Feb. 1 (Bloomberg) -- GlaxoSmithKline Plc, which is paying $3 billion to resolve government claims that it illegally marketed drugs such as the Avandia diabetes medication, agreed to settle more lawsuits over the pills, a lawyer said.
Glaxo, the U.K.’s biggest drugmaker, agreed last month to resolve more than 20,000 cases alleging Avandia causes heart attacks, said Paul Kiesel, a lawyer for former users. The accord, reached in court-ordered mediation, included a case that was set for trial in state court in Los Angeles, he said.
“We are pleased the mediation has successfully resulted in the settlement of a significant number of the remaining cases,” Kiesel, one of the lead lawyers for plaintiffs in the Avandia litigation, said yesterday in a telephone interview.
The settlements are part of London-based Glaxo’s efforts to resolve legal issues stretching back more than a decade. Executives announced in November that the drugmaker will pay $3 billion to settle U.S. criminal and civil probes into whether Glaxo illegally marketed Avandia and other medications.
The company already has agreed to pay at least $700 million to settle more than 15,000 patients’ claims that Avandia caused heart attacks and strokes, people familiar with the accords said last year.
The most-recent settlements of Avandia patients’ suits “are covered by existing provisions and those payments will be funded through existing cash resources,” Bernadette King, a U.S.-based Glaxo spokeswoman, said in an e-mailed statement yesterday.
More than 2,500 Avandia cases are consolidated before U.S. District Judge Cynthia Rufe in Philadelphia, who appointed a mediator in a bid to resolve the remaining claims over the drug. Other cases are pending in state courts around the U.S.
Patrick A. Juneau, a Lafayette, Louisiana-based lawyer named as the Avandia mediator, helped the company and plaintiffs’ lawyers reach agreement on the accords for the more than 20,000 cases, Kiesel said.
Bill Robbins, a New Mexico-based plaintiffs’ lawyer who represented many of the former Avandia users who settled their cases last month, didn’t return calls for comment on the accords. They included claims that were filed in both state and federal courts, Kiesel said.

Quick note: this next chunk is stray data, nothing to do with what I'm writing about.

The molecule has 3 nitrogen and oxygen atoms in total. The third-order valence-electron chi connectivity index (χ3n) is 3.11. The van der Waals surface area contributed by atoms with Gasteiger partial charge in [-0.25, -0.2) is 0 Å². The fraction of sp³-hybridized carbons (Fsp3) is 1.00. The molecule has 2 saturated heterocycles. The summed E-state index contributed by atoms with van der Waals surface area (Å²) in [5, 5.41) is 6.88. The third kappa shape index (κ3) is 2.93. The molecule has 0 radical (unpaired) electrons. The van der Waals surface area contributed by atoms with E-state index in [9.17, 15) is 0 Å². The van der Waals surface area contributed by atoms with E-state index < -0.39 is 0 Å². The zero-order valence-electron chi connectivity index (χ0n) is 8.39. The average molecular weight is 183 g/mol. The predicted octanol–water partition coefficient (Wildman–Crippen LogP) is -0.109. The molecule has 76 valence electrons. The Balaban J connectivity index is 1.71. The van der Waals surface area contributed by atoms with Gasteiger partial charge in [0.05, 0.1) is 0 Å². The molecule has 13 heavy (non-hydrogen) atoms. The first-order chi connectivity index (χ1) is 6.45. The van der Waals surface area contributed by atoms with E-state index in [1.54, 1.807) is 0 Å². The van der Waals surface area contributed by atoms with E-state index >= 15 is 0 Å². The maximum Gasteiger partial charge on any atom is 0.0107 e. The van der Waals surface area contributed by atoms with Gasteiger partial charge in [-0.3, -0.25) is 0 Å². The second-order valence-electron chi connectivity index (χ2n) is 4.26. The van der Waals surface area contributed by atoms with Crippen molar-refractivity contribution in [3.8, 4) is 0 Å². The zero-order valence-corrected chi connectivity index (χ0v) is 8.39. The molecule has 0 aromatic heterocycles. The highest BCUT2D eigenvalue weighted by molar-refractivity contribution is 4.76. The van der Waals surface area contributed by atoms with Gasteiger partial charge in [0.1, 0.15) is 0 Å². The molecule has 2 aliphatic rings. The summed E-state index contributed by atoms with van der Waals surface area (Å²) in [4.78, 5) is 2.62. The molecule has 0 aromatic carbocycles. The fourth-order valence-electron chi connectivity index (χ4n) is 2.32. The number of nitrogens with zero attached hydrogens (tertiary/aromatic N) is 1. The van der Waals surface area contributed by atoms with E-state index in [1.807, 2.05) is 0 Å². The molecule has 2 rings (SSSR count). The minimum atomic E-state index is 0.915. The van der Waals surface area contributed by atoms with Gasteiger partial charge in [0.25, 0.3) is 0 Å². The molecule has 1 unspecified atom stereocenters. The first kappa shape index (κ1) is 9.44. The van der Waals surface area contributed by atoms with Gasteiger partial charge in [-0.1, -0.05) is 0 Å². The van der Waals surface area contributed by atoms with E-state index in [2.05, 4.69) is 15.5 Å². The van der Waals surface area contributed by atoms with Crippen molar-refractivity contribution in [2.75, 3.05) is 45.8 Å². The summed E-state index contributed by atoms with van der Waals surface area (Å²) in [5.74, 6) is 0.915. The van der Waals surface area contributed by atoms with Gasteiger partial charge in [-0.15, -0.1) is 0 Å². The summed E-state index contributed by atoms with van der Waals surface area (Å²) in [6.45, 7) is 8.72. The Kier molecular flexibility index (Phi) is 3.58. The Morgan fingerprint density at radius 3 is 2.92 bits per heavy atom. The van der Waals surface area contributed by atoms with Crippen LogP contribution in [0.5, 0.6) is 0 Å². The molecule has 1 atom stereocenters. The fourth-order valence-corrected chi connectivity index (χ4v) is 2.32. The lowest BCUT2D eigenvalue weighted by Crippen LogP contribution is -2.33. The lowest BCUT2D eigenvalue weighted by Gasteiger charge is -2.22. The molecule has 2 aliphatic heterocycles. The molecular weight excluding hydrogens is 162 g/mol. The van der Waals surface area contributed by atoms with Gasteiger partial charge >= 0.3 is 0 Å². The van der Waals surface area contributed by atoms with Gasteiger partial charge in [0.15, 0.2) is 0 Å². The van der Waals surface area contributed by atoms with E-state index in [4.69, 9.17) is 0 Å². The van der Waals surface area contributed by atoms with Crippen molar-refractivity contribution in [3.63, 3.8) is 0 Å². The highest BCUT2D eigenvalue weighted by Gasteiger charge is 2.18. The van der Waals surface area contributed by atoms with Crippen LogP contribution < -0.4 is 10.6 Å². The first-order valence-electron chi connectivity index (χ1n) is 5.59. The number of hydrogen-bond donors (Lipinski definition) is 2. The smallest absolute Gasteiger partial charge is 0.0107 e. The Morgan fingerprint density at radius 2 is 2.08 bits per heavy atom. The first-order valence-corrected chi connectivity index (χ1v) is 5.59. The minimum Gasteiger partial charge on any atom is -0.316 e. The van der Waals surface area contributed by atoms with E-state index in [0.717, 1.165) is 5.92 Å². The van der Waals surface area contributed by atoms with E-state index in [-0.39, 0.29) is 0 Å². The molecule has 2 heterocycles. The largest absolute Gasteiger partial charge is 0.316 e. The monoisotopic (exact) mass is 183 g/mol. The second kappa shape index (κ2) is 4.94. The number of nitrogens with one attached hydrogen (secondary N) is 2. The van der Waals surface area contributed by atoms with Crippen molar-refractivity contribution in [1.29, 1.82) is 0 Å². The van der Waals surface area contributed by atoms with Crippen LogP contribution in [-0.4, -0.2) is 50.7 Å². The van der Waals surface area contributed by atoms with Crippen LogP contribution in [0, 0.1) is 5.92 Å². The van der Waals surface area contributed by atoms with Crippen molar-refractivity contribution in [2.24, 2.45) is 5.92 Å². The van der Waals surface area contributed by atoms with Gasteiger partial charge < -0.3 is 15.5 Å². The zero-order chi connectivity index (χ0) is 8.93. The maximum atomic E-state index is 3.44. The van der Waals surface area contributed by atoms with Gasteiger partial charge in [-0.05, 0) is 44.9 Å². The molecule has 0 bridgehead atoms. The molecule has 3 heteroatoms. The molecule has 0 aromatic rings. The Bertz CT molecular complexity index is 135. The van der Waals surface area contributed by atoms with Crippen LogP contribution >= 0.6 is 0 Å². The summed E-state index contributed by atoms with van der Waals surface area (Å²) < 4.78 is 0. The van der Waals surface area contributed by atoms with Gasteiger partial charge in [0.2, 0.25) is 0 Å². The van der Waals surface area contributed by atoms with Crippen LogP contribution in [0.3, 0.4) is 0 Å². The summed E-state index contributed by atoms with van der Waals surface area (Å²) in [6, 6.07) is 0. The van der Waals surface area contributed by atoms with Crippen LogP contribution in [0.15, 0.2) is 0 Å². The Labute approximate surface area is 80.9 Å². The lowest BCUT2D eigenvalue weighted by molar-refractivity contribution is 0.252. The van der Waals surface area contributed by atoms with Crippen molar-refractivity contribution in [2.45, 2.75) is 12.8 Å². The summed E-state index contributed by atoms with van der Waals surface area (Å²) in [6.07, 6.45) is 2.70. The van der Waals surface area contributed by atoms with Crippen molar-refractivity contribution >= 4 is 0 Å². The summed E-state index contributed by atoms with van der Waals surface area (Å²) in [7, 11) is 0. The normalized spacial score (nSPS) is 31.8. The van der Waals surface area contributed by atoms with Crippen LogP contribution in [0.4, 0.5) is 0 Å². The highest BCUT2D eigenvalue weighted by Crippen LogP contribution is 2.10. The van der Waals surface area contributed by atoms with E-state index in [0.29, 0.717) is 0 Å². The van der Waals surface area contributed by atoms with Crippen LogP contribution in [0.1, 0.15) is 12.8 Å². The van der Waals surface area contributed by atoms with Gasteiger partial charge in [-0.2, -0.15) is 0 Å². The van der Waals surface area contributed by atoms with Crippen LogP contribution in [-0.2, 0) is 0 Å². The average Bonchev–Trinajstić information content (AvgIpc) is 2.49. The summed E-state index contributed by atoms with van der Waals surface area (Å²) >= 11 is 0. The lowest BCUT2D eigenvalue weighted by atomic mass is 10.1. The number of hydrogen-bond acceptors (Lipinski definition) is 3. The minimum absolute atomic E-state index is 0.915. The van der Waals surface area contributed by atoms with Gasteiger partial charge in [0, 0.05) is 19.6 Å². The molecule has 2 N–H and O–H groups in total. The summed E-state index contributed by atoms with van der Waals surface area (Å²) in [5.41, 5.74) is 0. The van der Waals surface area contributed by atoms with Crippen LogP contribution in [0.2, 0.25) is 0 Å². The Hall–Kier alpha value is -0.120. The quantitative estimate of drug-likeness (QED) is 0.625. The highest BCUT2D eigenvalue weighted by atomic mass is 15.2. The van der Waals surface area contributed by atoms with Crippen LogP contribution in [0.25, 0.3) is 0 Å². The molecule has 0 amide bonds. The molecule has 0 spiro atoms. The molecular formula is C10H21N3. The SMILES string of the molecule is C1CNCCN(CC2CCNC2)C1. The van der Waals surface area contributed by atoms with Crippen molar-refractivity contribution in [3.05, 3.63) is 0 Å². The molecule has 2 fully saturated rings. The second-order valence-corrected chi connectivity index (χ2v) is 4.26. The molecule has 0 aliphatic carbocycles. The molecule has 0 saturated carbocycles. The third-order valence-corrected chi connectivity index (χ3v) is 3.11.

Rufe had set a 75-day deadline to resolve 85 percent of the remaining cases through the mediation program, according to court filings. Kiesel said it’s unclear whether enough cases have been settled to meet the deadline.
If there aren’t enough settlements to meet the judge’s requirements, Rufe has said she will begin scheduling cases for trial. So far, no Avandia cases have been considered by a jury, Kiesel said.
Janet Johnson, a former Avandia user, was scheduled to bring her case to trial in state court in Los Angeles Jan. 17. Her claims were resolved as part of the latest round of settlements, Glaxo’s King said in an e-mail.
The company said in 2010 it would stop promoting Avandia worldwide after regulators said the treatment would be withdrawn from the market in Europe and sales would be limited in the U.S. because of studies linking the drug to increased risks of heart attacks.
Sales of Avandia fell 43 percent in the wake of the restrictions, Glaxo said. Avandia was once the world’s best-selling diabetes pill, generating $3 billion in annual sales.
The $3 billion settlement is designed to resolve a federal-government probe of Glaxo’s marketing of drugs such as Avandia and its Advair lung treatment.
Federal prosecutors began an investigation in Colorado in 2004, later taken over by the U.S. attorney in Massachusetts, into whether Glaxo promoted drugs for unapproved uses and attempted to silence critics of the drug. The probe focused on nine of the company’s best-selling products from 1997 to 2004.
A University of North Carolina professor told lawmakers in 2007 that Glaxo officials pressured him to stop raising questions about the safety of Avandia when it came on the market in 1999.
The consolidated case is In re Avandia Marketing, Sales Practices and Products Liability Litigation, 07-01871, U.S. District Court, Eastern District of Pennsylvania (Philadelphia).
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